Do regulators and utility managers have irreconcilable differences or mutual goals?

By Alida Cantor, Luke Sherman, Anita Milman, and Mike Kiparsky

Do regulators and utility managers have irreconcilable differences or mutual goals?  

By Alida Cantor, Luke Sherman, Anita Milman, and Mike Kiparsky.

What do climate change, aging infrastructure, and urban population growth have in common? They all pose major challenges – especially for water infrastructure in the United States. And many utilities are having a hard time keeping up.

Part of the problem is that the industry has relied on the same handful of technologies for decades. The wastewater sector sorely needs to adopt new strategies and technologies. Innovation could serve to improve the ability of utilities to respond to stressors, increasing resilience and providing co-benefits.

Fortunately, many new technologies for wastewater treatment already exist. For example, membrane filtration technologies, resource recovery processes, nature-based treatment solutions, and advanced monitoring and information technologies present promising opportunities to improve wastewater treatment. Yet, implementation of such innovative technologies has been slow, and wastewater utilities—often described as risk-averse— tend to stick to the tried-and-true.

At its core, well-tailored environmental regulation can act as a driver of innovation. Through water quality mandates and generous funding for municipal treatment facilities, the Clean Water Act itself has directly resulted in dramatic water quality improvement over the past half century.

At the same time, regulation can be seen as a barrier to innovation. Utilities may understandably shy away from investing in expensive new technologies that are not guaranteed to receive a green light from regulators. In addition, durable infrastructure planning can seem inconsistent with a typical five-year permit cycle: if permit terms tighten before an installation reaches the end of its design life, replacing it could result in higher bills for ratepayers.

Meanwhile regulators can be reluctant to permit unproven, emerging technologies, and might feel more comfortable taking a precautionary approach – and in an important sense they are right to do so given their responsibility to guard against water quality violations.

Given the many risks and the different incentives and roles of utilities and regulators in the regulation process, a common assumption is that the two groups are generally at odds with one another when it comes to their views on regulation and innovation.

New research from our team shows this assumption of oppositionality is far from the truth.  In fact, utilities and regulators generally agree about the ways in which regulation acts as a barrier to innovation in the wastewater sector, and how innovation could be encouraged.

For example, utility managers and regulators both see significant potential to encourage innovation in the wastewater sector by improving communication and relationships. They also both agree that limitations in funding and resources serve as a considerable barrier to innovation, and support solutions such as research, pilot project funding, and capacity-building. Crucially, and notably, regulators and utility managers agree that reducing stringency of regulations is not a productive way to encourage innovation.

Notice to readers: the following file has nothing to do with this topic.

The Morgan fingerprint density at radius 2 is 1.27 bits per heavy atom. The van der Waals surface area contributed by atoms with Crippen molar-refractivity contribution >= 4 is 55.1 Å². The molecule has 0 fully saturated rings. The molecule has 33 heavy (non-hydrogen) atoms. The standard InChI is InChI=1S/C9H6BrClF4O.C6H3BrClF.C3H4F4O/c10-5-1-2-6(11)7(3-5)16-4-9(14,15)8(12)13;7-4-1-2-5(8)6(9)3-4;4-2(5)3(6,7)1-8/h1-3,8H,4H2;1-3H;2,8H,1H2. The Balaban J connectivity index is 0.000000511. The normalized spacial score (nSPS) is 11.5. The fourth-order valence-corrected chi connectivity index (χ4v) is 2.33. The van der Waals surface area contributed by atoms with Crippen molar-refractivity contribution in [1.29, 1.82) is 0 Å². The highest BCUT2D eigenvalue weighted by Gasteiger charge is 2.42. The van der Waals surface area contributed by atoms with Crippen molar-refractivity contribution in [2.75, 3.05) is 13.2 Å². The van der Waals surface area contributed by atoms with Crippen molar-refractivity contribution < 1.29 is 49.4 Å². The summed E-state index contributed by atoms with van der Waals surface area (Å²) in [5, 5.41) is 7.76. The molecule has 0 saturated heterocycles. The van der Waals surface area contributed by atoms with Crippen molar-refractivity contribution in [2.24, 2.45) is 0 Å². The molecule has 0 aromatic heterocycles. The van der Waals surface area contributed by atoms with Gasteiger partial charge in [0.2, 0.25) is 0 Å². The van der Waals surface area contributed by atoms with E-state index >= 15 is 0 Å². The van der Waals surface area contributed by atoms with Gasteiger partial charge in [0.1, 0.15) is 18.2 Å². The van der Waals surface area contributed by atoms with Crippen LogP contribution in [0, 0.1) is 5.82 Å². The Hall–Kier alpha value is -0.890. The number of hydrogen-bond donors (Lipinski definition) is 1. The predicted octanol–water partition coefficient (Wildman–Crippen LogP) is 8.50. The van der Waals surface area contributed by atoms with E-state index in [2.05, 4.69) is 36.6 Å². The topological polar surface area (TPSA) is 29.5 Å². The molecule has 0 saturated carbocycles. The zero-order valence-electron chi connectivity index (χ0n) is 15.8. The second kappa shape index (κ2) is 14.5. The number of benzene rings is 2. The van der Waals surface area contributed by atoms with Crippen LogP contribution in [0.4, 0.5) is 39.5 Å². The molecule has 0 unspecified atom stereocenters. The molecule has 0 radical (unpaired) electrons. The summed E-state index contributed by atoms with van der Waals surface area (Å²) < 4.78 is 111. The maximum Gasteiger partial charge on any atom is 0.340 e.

Why does it matter that utilities and regulators agree on regulation-related barriers and opportunities to encourage innovation? The successful adoption of new technologies requires buy-in from both regulators and utilities. The assumption of conflict, and the attendant expectation of differences and resistance to change, can itself hinder collaboration and creativity, particularly given the high-stakes nature of large capital investment.

So, do utility managers regulators have irreconcilable differences? Our results suggest they do not: contrary to common assumptions about inherent division in motivation and expectations, there is much greater commonality in outlook and purpose between the two communities than might be expected. This new research emphasizes the potential for regulators and utilities to work together to identify and implement innovative solutions to wastewater treatment. The path toward more cost-effective and impactful management of wastewater lies through collaboration, engagement, and support of the regulatory process – a path upon which both regulators and utility manager can agree.


For more details, see our new article, available open access:

Alida Cantor, Luke Sherman, Anita Milman, and Michael Kiparsky. 2021. Regulators and utility managers agree about barriers and opportunities for innovation in the municipal wastewater sector. Environmental Research Communications. 3 031001.

See also our other recent open access work on this topic:

Luke Sherman, Alida Cantor, Anita Milman, and Michael Kiparsky. 2020. Examining the complex relationship between innovation and regulation through a survey of wastewater utility managers. Journal of Environmental Management. 260, 110025.

These articles are part of a set of publications that examine regulation and innovation in the municipal wastewater sector, funded by US EPA and the NSF ReNUWIt Engineering Research Center. 

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About Michael

Michael Kiparsky is Director of the Wheeler Water Institute at CLEE at Berkeley Law.…

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About Michael

Michael Kiparsky is Director of the Wheeler Water Institute at CLEE at Berkeley Law.…

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